MEningioma Detection Using Non Contrast MRI TecHniquEs (MENTHE)
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|ClinicalTrials.gov Identifier: NCT04113408|
Recruitment Status : Recruiting
First Posted : October 2, 2019
Last Update Posted : July 16, 2021
Meningioma, an extra-axial brain tumor developed at the expense of meninges, accounts for 35% of central nervous system tumors, and its incidence is estimated at 3% in large autopsy series.
The current gold standard for screening and monitoring cerebral meningiomas is MRI with injection of gadoline-contrast product. However, the use of some of these products is problematic, due to gadolinium deposits observed in patients who have had several injections during their lifetime, especially in patients followed for multiple sclerosis.
Recently, the French National Agency for the Safety of Medicines and Health Products (ANSM) issued recommendations concerning the screening of meningiomas in patients at risk, particularly in people treated with cyproterone acetate. It is a synthetic progestogen steroid with anti-androgenic properties. It is used to treat hyperandrogenic syndromes in women or in the palliative treatment of prostate cancer in men. Its long-term use seems to be associated with a significant over-risk of developing meningiomas, brain tumours affecting meninges. This increased risk is multiplied by 7 in women exposed to high doses of cyproterone acetate, and by 20 over a cumulative dose of 60 grams, or about 5 years of treatment at 50 mg/day or 10 years at 25 mg/day. The ANSM recommends that a cerebral MRI be performed at the beginning of treatment for all patients, as well as a control MRI renewed at 5 years and then every 2 years if the MRI at 5 years is normal. These recommendations will lead to a large number of MRIs involving an injection of contrast agent in this population, with potential immediate or delayed serious adverse effects.
New techniques, such as Arterial Spin Labelling (ASL), or black blood sequences optimized for contrast detection, have been developed. These could detect meningeal anomalies and more particularly meningiomas without contrast injection, or with a significantly lower dose of contrast agent.
These techniques have not been specifically studied for screening or monitoring meningeal lesions, but it seems relevant and important to be able to validate protocols that reduce gadolinium doses given the high number of screening and follow-up MRIs in the general population.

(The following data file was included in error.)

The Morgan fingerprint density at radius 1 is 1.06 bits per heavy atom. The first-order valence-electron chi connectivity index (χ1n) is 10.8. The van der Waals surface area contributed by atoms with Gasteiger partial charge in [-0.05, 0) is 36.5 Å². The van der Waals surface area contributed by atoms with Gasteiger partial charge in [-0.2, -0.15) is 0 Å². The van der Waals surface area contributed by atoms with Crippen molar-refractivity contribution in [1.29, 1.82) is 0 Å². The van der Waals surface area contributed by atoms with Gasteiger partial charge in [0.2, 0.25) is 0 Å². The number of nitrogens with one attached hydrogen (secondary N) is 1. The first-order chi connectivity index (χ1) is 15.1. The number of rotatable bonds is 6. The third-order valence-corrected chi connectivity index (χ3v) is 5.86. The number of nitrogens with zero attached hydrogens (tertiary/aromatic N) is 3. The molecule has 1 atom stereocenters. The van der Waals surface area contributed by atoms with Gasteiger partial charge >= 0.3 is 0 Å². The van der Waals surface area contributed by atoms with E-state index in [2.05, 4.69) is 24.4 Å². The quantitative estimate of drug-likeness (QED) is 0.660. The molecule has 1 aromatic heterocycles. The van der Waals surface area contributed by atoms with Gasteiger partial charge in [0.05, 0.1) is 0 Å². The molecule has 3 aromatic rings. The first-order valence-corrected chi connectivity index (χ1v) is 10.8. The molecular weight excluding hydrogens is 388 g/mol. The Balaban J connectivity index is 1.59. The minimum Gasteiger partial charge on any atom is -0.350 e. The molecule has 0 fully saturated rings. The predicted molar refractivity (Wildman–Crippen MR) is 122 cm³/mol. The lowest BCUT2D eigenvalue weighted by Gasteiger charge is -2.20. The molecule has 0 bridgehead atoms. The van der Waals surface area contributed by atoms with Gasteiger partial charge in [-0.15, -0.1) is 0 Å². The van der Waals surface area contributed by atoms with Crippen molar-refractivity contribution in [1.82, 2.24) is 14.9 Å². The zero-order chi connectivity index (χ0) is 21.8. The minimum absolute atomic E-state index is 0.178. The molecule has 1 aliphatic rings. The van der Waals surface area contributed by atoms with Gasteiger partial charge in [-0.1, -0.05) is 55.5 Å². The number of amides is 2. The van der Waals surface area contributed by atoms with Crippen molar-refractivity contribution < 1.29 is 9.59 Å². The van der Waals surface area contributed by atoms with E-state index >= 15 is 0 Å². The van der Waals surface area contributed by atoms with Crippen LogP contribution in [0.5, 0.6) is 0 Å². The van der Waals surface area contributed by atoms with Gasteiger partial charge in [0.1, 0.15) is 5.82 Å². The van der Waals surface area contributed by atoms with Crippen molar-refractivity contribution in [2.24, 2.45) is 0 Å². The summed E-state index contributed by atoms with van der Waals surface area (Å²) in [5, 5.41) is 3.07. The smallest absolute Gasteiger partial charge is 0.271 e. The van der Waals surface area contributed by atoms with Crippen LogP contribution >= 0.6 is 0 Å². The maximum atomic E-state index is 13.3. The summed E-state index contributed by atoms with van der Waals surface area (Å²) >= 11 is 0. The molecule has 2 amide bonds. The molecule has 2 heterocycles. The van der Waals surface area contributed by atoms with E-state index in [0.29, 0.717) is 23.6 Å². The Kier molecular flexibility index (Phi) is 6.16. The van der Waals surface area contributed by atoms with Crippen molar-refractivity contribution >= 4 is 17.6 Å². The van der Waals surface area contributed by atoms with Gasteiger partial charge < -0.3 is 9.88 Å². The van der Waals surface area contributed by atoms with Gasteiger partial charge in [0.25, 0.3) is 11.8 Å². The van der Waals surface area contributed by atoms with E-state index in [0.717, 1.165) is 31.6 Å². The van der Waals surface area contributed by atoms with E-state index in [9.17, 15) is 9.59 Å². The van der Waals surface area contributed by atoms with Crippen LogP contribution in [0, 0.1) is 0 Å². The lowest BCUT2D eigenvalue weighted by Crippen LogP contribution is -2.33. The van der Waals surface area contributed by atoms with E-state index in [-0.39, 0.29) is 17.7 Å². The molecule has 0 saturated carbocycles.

Patients presenting for brain MRI for meningioma screening or follow-up will have the usual MRI sequences for their management, and the FABIR sequences without injection, added for research. These new sequences will add approximately 8 minutes of additional examination time.
|Condition or disease||Intervention/treatment|
|Meningioma||Other: FABIR sequence|
|Study Type :||Observational|
|Estimated Enrollment :||500 participants|
|Official Title:||MEningioma Detection Using Non Contrast MRI TecHniquEs|
|Actual Study Start Date :||June 12, 2020|
|Estimated Primary Completion Date :||June 2023|
|Estimated Study Completion Date :||June 2023|
- Other: FABIR sequence
The FABIR sequence with a duration of 8 minutes is added to the imaging protocol.
- Evaluate the diagnostic concordance in terms of detection of cerebral meningiomas between the usual MRI sequences (Gold Standard) and the FABIR sequences without Gadolinium injection, performed as part of a meningioma screening or follow-up. [ Time Frame: 1 day ]
To learn more about this study, you or your doctor may contact the study research staff using the contact information provided by the sponsor.
Please refer to this study by its ClinicalTrials.gov identifier (NCT number): NCT04113408
|Contact: Amélie YAVCHITZ, PhDemail@example.com|
|Contact: Augustin Leclerfirstname.lastname@example.org|
|Fondation ophtalmique Adolphe de Rothschild||Recruiting|
|Paris, France, 75019|
|Contact: Augustin Lecler, MD email@example.com|